June Newsletter

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Policy Writing Game Night
July 11th, 4:30 PM, 1105 Beckman Institute

The UIUC Science Policy Group invites you to join our inaugural policy writing game night on July 11th at 4:30 pm at 1005 Beckman Institute! Groups of participants will craft basic science policies around proposed scenarios (e.g. national security, public health, environment, etc). Then, groups will have an informal debate to discuss their ideas. These games will allow participants to develop the fundamentals behind writing policy in a casual setting. Dr Clifford Singer, the Director of the Program in Arms Control and Domestic and International Security at UIUC, will moderate the event. Refreshments will be provided!

New York Academy of Sciences Panel: Science Denialism, Public Policy, and Global Health
June 28th, 6:00 PM, live stream link here

From climate change denial, to vaccine fears, to the rejection of the viral cause of HIV/AIDS, science denial has devastating implications for global health. This evening panel discussion for the general public will raise awareness of this issue, explore its causation, and provide a transparent dialogue for enacting meaningful responses to denialism today. The panel will be live streamed on Jun 28th at 6:00 pm and can be viewed here.

S|GNS (Science | Government, Institutions & Society) Summit
July 6-8, Chicago IL

The S|GNS summit is a network-wide meeting for emerging and established leaders across fields to share knowledge, build community, and develop their skills as science advocates, educators, and organizers. It will be held in Chicago, IL on July 6-8, 2018 and is an initiative of March for Science and will be co-hosted by the Field Museum and Hilton Chicago. It is going to be a weekend full of networking, skill-building, and idea-sharing at the intersection of science and society. In addition to talks, there will be workshops, panels, a project expo, and a number of community-building events! The registration fee will be waived for SPG participants–please contact Robby Goldman at rgoldma3@illinois.edu if you are interested in attending!

Connect with us

Follow updates from our group on Facebook, Twitter, Instagram, LinkedIn, and WordPress.

Join one of our committees

All of our committees are recruiting new members! If you are interested in having an active role in planning SPG’s 2018 events, email spg.uiuc@gmail.com for more details!

Advocating for Science on Capitol Hill

(Robby Goldman–Advocacy Committee Chair, Science Policy Group at UIUC)

I visited Washington, D.C. several times in the past few months to meet with the offices of my members of Congress. I first visited in September 2017 as a participant of the American Geosciences Institute’s (AGI) Geoscience Congressional Visits Days (Geo-CVD). I then returned in March for the American Association for the Advancement of Science’s (AAAS) Catalyzing Advocacy in Science and Engineering (CASE) workshop. Finally, I participated in the American Geophysical Union’s (AGU) Voices for Science workshop in April. From these trips, I have gained valuable experience interacting with Congressional staff (as well as my Congressman), and came away with a better understanding of my representatives’ priorities and how certain science-based policies fit within their goals.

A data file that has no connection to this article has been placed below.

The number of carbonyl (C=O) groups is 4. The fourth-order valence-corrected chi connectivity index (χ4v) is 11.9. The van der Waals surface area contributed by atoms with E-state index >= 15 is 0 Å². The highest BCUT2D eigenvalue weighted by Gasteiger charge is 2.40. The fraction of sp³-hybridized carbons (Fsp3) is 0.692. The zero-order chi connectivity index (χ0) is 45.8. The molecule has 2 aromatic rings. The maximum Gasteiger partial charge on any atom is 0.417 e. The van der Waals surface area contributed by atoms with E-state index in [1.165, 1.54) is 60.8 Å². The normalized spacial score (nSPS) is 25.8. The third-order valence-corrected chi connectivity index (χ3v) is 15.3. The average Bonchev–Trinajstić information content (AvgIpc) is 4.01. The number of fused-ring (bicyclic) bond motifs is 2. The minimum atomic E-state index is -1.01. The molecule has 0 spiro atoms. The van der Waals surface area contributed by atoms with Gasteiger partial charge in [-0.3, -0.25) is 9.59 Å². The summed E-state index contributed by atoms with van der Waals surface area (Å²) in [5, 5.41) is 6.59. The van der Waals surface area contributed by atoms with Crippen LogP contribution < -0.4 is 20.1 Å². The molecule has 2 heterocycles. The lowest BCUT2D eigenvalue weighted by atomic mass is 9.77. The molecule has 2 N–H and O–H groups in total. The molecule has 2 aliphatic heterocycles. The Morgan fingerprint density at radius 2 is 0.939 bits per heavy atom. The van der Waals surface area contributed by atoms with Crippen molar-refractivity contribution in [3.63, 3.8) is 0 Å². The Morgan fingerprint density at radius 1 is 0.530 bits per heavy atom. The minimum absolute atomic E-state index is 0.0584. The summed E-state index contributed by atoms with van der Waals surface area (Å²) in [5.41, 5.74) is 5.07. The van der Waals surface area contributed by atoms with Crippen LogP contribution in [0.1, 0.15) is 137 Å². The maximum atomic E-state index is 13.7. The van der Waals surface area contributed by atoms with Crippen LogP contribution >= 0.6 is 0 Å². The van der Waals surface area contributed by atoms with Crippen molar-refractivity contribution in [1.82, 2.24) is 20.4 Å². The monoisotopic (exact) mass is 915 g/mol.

The objective of each of my trips was to encourage my Senators and Congressman to support increases in science funding commensurate with inflation. Federal support is necessary for sustaining critical, cutting-edge research projects, which are often multi-year endeavors. My own research team, the Volcano Geophysics Lab at the University of Illinois Urbana-Champaign (UIUC), has been improving methods for predicting when and where volcanic eruptions will occur, a topic of recent national interest thanks to the vigorous eruptive activity of Hawaii’s Kilauea volcano. Our research team’s efforts are guided by years of work conducted by our advisor, Dr. Trish Gregg, and her colleagues, and federal funding is necessary for sustaining many of the scientific discoveries that our team has and will continue to make over the coming years.

Members of UIUC’s Volcano Geophysics Lab at the 2017 IAVCEI volcanology conference

Strong and consistent federal science funding is also critical for supporting thousands of young scientists, like myself, across the country through research grants and fellowships. My team’s volcanology research, for example, is funded by NASA and the National Science Foundation (NSF). In fact, three years of my graduate study will be supported by an NSF Graduate Research Fellowship. Moreover, as a top (R1) research institution, the University of Illinois has been awarded the most NSF funding of any university for the last six years, which supports thousands of student and faculty scientists.

Given the importance of federal science funding, I was shocked and dismayed in early 2017 when President Trump’s Fiscal Year 2018 budget proposed cuts for numerous science agencies, including NASA (3%) and NSF (11%). Several other Earth science agencies received cuts, including the National Oceanic and Atmospheric Administration (NOAA—16%), the United States Geological Survey (USGS—15%), the Department of Energy (DOE—9%), and the Environmental Protection Agency (EPA—31%). It was these proposed cuts, and my fear that scientific enterprise was no longer a national priority, that motivated me to visit Washington, D.C.—for the first time—and communicate my concerns to my representatives.